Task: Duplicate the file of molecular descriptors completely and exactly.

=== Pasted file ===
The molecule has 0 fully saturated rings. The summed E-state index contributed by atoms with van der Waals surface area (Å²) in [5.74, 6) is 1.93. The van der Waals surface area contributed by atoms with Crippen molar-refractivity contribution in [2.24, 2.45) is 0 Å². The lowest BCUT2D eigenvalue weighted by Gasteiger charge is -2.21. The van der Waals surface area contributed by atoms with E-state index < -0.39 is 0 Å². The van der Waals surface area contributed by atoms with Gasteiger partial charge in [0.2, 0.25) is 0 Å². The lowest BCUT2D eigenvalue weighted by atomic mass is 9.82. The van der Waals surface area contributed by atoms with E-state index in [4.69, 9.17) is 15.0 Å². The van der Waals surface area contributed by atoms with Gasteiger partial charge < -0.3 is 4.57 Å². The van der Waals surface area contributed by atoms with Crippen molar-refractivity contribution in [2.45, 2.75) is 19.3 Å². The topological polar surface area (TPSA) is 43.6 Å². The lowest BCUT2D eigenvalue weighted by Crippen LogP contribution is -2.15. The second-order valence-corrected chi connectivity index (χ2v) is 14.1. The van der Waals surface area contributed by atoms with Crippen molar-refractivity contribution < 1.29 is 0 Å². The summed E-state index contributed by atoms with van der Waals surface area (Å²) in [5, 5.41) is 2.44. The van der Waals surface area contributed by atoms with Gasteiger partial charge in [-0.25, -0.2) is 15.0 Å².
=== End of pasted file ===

The molecule has 0 fully saturated rings. The summed E-state index contributed by atoms with van der Waals surface area (Å²) in [5.74, 6) is 1.93. The van der Waals surface area contributed by atoms with Crippen molar-refractivity contribution in [2.24, 2.45) is 0 Å². The lowest BCUT2D eigenvalue weighted by Gasteiger charge is -2.21. The van der Waals surface area contributed by atoms with E-state index < -0.39 is 0 Å². The van der Waals surface area contributed by atoms with Gasteiger partial charge in [0.2, 0.25) is 0 Å². The lowest BCUT2D eigenvalue weighted by atomic mass is 9.82. The van der Waals surface area contributed by atoms with E-state index in [4.69, 9.17) is 15.0 Å². The van der Waals surface area contributed by atoms with Gasteiger partial charge < -0.3 is 4.57 Å². The van der Waals surface area contributed by atoms with Crippen molar-refractivity contribution in [2.45, 2.75) is 19.3 Å². The topological polar surface area (TPSA) is 43.6 Å². The lowest BCUT2D eigenvalue weighted by Crippen LogP contribution is -2.15. The second-order valence-corrected chi connectivity index (χ2v) is 14.1. The van der Waals surface area contributed by atoms with Crippen molar-refractivity contribution < 1.29 is 0 Å². The summed E-state index contributed by atoms with van der Waals surface area (Å²) in [5, 5.41) is 2.44. The van der Waals surface area contributed by atoms with Gasteiger partial charge in [-0.25, -0.2) is 15.0 Å².